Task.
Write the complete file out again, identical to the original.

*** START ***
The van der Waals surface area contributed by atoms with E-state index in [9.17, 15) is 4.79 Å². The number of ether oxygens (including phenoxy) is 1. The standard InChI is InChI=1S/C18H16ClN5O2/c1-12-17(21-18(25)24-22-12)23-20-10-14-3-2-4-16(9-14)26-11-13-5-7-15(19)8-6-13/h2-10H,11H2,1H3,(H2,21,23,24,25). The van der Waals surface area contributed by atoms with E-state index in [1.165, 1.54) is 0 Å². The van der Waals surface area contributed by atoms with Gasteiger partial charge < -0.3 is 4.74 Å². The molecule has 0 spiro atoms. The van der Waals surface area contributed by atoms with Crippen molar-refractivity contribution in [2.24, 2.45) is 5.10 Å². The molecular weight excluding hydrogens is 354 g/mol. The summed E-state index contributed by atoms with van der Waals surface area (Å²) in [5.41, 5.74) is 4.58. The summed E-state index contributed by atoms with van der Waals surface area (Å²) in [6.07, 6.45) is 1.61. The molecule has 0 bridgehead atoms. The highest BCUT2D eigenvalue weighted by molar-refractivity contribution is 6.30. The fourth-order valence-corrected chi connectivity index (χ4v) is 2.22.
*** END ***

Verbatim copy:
The van der Waals surface area contributed by atoms with E-state index in [9.17, 15) is 4.79 Å². The number of ether oxygens (including phenoxy) is 1. The standard InChI is InChI=1S/C18H16ClN5O2/c1-12-17(21-18(25)24-22-12)23-20-10-14-3-2-4-16(9-14)26-11-13-5-7-15(19)8-6-13/h2-10H,11H2,1H3,(H2,21,23,24,25). The van der Waals surface area contributed by atoms with E-state index in [1.165, 1.54) is 0 Å². The van der Waals surface area contributed by atoms with Gasteiger partial charge < -0.3 is 4.74 Å². The molecule has 0 spiro atoms. The van der Waals surface area contributed by atoms with Crippen molar-refractivity contribution in [2.24, 2.45) is 5.10 Å². The molecular weight excluding hydrogens is 354 g/mol. The summed E-state index contributed by atoms with van der Waals surface area (Å²) in [5.41, 5.74) is 4.58. The summed E-state index contributed by atoms with van der Waals surface area (Å²) in [6.07, 6.45) is 1.61. The molecule has 0 bridgehead atoms. The highest BCUT2D eigenvalue weighted by molar-refractivity contribution is 6.30. The fourth-order valence-corrected chi connectivity index (χ4v) is 2.22.